First-year students at the University of Maine are required to buy an “unlimited” meal plan with the lowest possible price being $2,511 per semester. This is more than twice as much as the average American pays for meals every day.
According to Kerry Chasteen, the associate director of UMaine Dining, the auxiliary service aims to provide flexibility to students with dietary restrictions. Despite this, the university does not offer any pricing alternatives to its $5,022-a-year requirement.
Sophia VanDerburgh, a student at UMaine, is allergic to onions, all dairy, is sensitive to gluten and made the decision to be a vegetarian when she was 10 after watching the documentary “Food Inc.” After transferring to UMaine following her first semester at the University of Maine at Farmington in the spring of 2017, VanDerburgh was required to live in a residence hall and buy the full meal plan, as are all students living in campus housing.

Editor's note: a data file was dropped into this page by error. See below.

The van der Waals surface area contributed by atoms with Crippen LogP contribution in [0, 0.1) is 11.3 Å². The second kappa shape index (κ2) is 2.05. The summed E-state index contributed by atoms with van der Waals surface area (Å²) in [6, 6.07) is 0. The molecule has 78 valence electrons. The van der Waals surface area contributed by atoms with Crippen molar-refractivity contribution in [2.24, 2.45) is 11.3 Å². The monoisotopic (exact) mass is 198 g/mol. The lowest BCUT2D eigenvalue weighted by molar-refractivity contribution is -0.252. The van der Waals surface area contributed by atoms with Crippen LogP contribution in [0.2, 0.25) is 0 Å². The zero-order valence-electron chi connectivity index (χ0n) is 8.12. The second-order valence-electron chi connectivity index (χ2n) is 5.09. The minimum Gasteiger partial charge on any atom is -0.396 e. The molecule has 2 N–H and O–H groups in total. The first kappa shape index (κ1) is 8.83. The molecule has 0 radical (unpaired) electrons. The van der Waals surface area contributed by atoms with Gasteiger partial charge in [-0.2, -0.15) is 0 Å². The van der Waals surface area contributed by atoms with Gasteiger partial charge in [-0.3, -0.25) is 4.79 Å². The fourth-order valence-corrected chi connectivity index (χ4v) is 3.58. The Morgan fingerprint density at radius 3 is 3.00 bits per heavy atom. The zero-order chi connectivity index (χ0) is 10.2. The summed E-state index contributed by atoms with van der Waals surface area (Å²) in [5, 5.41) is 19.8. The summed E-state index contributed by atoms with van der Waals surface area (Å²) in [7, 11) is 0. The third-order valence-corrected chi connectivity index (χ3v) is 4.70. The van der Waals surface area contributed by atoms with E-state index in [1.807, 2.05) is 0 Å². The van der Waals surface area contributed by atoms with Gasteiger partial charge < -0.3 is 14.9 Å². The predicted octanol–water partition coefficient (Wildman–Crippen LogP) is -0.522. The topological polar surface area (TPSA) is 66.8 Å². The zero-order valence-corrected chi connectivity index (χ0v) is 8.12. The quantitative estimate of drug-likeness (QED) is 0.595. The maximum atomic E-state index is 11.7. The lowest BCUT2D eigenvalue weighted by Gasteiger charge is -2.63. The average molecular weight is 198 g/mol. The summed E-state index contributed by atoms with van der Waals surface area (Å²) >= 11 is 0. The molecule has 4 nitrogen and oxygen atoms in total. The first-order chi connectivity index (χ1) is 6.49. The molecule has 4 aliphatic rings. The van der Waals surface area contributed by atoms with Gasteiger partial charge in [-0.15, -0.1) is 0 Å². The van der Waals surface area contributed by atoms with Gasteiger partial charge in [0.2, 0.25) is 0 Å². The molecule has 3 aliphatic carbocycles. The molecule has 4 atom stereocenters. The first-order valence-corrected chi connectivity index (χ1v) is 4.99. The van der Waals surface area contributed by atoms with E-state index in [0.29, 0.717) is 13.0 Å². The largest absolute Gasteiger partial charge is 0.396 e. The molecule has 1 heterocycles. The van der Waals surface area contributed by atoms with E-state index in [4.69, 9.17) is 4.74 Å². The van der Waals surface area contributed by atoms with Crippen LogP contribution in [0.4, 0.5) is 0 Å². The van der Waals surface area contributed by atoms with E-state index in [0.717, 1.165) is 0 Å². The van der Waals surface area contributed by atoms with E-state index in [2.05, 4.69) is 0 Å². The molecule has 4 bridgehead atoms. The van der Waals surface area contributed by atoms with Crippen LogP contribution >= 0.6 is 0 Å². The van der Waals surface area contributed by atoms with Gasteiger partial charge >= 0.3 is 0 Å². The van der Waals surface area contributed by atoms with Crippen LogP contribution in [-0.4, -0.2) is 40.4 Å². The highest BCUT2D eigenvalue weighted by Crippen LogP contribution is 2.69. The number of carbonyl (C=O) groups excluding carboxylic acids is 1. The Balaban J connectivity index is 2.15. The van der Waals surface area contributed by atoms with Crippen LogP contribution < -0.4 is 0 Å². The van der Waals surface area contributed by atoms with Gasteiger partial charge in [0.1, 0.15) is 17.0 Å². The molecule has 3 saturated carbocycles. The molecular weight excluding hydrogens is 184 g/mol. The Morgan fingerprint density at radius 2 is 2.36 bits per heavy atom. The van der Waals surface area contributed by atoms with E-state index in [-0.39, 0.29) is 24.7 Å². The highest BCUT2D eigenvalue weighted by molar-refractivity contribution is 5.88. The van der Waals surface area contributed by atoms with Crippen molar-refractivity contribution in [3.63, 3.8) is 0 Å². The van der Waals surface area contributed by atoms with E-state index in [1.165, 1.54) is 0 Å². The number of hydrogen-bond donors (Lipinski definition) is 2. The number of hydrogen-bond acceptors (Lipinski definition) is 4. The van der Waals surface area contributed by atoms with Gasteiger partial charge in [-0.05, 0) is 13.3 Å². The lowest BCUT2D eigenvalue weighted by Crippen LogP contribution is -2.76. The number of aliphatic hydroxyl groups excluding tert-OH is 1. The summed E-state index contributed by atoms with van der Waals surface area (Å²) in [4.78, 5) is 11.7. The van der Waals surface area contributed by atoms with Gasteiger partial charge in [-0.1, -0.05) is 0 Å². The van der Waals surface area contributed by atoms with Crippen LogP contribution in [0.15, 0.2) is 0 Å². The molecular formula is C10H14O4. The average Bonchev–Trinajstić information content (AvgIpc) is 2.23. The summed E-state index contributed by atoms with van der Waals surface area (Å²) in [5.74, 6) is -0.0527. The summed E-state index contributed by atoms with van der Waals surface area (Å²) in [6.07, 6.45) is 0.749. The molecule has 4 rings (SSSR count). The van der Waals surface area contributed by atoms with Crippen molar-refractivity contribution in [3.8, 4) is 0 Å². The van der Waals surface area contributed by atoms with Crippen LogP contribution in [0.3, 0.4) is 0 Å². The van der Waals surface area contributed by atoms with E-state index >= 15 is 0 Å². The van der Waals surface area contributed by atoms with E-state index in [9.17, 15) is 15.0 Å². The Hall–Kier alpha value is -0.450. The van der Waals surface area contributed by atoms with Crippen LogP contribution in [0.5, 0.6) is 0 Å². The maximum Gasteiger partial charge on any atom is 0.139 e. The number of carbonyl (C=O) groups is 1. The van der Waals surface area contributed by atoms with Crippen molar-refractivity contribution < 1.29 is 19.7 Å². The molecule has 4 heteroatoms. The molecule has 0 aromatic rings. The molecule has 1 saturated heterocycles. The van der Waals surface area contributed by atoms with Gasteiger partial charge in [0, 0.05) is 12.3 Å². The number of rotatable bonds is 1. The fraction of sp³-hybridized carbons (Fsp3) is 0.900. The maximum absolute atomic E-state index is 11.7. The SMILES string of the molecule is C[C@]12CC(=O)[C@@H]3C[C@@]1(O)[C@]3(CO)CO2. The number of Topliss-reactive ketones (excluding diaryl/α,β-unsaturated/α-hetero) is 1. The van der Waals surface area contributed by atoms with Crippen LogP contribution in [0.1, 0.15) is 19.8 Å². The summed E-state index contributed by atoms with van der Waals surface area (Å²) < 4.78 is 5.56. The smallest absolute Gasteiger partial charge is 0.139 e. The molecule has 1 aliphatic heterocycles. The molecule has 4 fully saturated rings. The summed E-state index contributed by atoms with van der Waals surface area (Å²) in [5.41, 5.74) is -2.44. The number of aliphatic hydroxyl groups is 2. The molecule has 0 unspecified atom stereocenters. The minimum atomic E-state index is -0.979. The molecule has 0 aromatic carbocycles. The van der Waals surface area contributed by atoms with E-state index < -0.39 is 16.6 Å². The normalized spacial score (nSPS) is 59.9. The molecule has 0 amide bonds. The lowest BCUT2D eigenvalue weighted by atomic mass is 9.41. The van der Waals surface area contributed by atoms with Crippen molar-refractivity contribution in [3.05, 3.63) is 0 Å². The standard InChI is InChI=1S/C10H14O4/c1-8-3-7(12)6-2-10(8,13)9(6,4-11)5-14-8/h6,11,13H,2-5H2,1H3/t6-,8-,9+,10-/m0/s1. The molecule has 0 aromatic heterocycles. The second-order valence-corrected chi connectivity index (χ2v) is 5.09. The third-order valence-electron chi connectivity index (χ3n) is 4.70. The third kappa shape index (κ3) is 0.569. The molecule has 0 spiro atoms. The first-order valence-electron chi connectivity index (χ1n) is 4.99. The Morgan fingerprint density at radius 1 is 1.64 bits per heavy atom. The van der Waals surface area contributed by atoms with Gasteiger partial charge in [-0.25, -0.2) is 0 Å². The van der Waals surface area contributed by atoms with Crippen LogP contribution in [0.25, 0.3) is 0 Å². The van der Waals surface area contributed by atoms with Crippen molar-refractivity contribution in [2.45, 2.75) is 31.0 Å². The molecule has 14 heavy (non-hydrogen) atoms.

“I don’t even remember what I even ate, because I couldn’t eat anything there,” VanDerburgh said.
Each dining hall has one small refrigerator stocked with gluten-free options. According to VanDerburgh, it doesn’t hold much in terms of variety.
“It was only really processed gluten-free things,” VanDerburgh said. “I wasn’t trying to only eat a gluten-free cupcake. The salad bar was the only thing that kept me going.”
The most conservative estimate, assuming that students eat three meals a day, every day of the semester adds up to meals being $7.47 a piece, or $22 dollars a day. According to the United States Bureau of Labor Statistics, the average American spends $12 dollars a day on food.
UMaine students pay around twice that of the average American, and for students who are unable to eat sizable sections of the menu, this is an extra burden.
“I always had to have snacks in my room to be able to eat enough,” VanDerburgh said. “Whenever I went to the dining hall it was isolating.”
If a student is so allergic to a given ingredient that they have an anaphylactic reaction even from atmospheric contact, the university offers the use of a private kitchen where the student can cook for themselves. To gain access to this kitchen, the university requires documentation of an anaphylactic allergy from a doctor.
There is no alternative to the unlimited plan for students who do not eat certain ingredients due to “lifestyle choices,” in the official language.
Chasteen maintains that UMaine Dining aims to accommodate all diets. She was unable to answer questions regarding the cost of meal plans for different diets.